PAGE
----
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Ryanair is not wiling to give in to UK aviation authority's diktats about aircraft registrations. Only one of its fleet is registered in the UK. Image Credit: AFP

Dublin: Ireland's Ryanair Holdings Plc has canceled some UK domestic services after it said the country's Civil Aviation Authority imposed rules that made the operation of those flights impossible.

The CAA said the rules weren't new. The CAA said in a statement that it was incorrect for Ryanair to state that the authority has changed its policy at short notice, saying that it has been a "long-standing position" that a UK airline shouldn't rely heavily on using foreign-registered aircraft to undertake their operations.

Dublin-based Ryanair canceled 12 UK domestic and international routes on Sunday, citing a CAA policy change.

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Divergent views

The dispute shows the complications that may arise for European carriers that have so far been able to use aircraft registered in any country of the European Union to offer services across the bloc. With the UK having left the bloc at the beginning of the year, and the transition period due to end in a little more than a week, Ryanair said that it had agreed Brexit contingency arrangements with the CAA two years ago, and couldn't comply with its "new and impractical requirements."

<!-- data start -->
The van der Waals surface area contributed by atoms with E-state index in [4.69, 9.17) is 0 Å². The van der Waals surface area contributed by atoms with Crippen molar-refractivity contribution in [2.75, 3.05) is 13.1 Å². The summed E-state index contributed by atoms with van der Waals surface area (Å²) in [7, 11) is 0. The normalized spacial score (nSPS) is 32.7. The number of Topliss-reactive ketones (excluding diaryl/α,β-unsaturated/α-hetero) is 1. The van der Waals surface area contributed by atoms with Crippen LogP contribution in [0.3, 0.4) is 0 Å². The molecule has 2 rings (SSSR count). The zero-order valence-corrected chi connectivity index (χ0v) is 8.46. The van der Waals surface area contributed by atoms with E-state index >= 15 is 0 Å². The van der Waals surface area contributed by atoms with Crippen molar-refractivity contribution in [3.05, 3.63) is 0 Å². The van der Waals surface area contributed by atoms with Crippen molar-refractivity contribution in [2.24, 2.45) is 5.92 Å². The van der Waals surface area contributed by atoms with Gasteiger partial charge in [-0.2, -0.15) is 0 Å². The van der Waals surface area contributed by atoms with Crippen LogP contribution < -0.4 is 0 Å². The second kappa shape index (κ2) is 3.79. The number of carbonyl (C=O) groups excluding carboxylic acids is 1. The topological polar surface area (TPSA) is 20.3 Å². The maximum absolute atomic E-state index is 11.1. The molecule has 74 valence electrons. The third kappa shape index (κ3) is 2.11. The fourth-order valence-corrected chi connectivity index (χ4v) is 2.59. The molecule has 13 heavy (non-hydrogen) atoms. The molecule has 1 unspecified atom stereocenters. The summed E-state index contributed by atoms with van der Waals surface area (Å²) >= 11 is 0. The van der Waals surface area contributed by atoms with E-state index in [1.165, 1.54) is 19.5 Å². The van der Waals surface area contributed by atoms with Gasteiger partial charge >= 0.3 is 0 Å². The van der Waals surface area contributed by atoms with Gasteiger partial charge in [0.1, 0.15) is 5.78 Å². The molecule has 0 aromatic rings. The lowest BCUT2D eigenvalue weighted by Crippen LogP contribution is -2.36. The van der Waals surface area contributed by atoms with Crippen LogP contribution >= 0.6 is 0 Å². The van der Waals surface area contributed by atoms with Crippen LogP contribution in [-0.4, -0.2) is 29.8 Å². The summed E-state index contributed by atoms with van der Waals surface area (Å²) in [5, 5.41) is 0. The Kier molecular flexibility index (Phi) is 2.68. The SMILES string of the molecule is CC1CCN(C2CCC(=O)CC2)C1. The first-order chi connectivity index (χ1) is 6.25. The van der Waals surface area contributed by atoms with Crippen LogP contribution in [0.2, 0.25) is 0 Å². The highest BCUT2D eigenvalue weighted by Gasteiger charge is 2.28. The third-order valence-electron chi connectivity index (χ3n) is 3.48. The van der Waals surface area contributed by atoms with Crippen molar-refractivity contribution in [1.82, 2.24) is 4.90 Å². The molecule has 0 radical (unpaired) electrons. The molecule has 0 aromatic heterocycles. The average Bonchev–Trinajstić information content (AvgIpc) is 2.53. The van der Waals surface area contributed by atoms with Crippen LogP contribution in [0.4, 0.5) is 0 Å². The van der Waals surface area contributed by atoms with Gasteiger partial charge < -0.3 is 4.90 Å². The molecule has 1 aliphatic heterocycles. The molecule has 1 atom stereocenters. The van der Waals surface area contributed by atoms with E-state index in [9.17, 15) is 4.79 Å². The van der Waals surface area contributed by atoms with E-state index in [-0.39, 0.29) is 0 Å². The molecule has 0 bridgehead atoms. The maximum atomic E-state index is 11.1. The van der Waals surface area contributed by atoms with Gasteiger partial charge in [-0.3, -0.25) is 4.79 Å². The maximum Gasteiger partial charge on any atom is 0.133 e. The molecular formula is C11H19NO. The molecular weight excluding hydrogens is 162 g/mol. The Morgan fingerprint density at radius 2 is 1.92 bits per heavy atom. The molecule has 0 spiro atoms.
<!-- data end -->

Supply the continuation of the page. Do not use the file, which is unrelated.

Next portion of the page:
The CAA said the policy had nothing to do with Brexit and the decision to cancel the flights had been taken by Ryanair alone. Ryanair has only one of its fleet of more than 470 planes registered in the UK, the authority noted.

Strict on rules

Carriers operating within the EU must be majority owned by interests from the bloc to meet licensing conditions. British Airways' parent IAG SA, though legally registered in Spain, might find it difficult to meet the requirement since it has large numbers of UK and U.S. investors and is 25 per cent owned by Qatar Airways.

IAG has repeatedly said that plans regarding ownership and control were submitted last year to Spain and Ireland - where its Aer Lingus arm is based - and have been confirmed by regulators from the countries as satisfying EU rules in the event of Brexit being finalized without a deal being reached.